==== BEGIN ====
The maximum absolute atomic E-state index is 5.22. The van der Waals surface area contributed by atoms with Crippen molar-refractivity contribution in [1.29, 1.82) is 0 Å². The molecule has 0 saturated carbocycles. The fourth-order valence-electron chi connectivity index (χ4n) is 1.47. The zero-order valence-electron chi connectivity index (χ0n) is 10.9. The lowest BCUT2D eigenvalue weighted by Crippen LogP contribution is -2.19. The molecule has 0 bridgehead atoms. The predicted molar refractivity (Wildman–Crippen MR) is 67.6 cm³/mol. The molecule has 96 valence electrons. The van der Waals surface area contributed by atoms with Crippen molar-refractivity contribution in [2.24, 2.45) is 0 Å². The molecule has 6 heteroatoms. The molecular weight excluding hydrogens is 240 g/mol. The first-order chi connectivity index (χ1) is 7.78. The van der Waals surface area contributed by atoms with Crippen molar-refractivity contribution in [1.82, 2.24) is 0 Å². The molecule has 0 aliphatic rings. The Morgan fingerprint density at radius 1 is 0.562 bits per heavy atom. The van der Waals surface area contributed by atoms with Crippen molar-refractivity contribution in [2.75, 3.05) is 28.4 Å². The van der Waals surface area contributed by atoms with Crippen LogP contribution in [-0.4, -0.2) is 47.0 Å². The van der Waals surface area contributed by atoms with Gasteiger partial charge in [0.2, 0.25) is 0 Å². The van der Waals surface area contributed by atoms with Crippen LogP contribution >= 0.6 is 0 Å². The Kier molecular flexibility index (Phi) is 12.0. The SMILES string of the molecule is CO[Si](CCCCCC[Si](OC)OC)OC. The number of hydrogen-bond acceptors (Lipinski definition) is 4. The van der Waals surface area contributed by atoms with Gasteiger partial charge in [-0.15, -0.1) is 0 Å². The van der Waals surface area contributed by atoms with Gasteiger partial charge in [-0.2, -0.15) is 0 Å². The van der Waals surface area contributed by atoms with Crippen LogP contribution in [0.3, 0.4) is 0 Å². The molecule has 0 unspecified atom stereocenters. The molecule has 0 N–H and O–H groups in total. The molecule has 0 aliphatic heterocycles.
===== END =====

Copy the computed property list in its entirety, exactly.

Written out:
The maximum absolute atomic E-state index is 5.22. The van der Waals surface area contributed by atoms with Crippen molar-refractivity contribution in [1.29, 1.82) is 0 Å². The molecule has 0 saturated carbocycles. The fourth-order valence-electron chi connectivity index (χ4n) is 1.47. The zero-order valence-electron chi connectivity index (χ0n) is 10.9. The lowest BCUT2D eigenvalue weighted by Crippen LogP contribution is -2.19. The molecule has 0 bridgehead atoms. The predicted molar refractivity (Wildman–Crippen MR) is 67.6 cm³/mol. The molecule has 96 valence electrons. The van der Waals surface area contributed by atoms with Crippen molar-refractivity contribution in [2.24, 2.45) is 0 Å². The molecule has 6 heteroatoms. The molecular weight excluding hydrogens is 240 g/mol. The first-order chi connectivity index (χ1) is 7.78. The van der Waals surface area contributed by atoms with Crippen molar-refractivity contribution in [1.82, 2.24) is 0 Å². The molecule has 0 aliphatic rings. The Morgan fingerprint density at radius 1 is 0.562 bits per heavy atom. The van der Waals surface area contributed by atoms with Crippen molar-refractivity contribution in [2.75, 3.05) is 28.4 Å². The van der Waals surface area contributed by atoms with Crippen LogP contribution in [-0.4, -0.2) is 47.0 Å². The van der Waals surface area contributed by atoms with Gasteiger partial charge in [0.2, 0.25) is 0 Å². The van der Waals surface area contributed by atoms with Crippen LogP contribution >= 0.6 is 0 Å². The Kier molecular flexibility index (Phi) is 12.0. The SMILES string of the molecule is CO[Si](CCCCCC[Si](OC)OC)OC. The number of hydrogen-bond acceptors (Lipinski definition) is 4. The van der Waals surface area contributed by atoms with Gasteiger partial charge in [-0.15, -0.1) is 0 Å². The van der Waals surface area contributed by atoms with Gasteiger partial charge in [-0.2, -0.15) is 0 Å². The van der Waals surface area contributed by atoms with Crippen LogP contribution in [0.3, 0.4) is 0 Å². The molecule has 0 unspecified atom stereocenters. The molecule has 0 N–H and O–H groups in total. The molecule has 0 aliphatic heterocycles.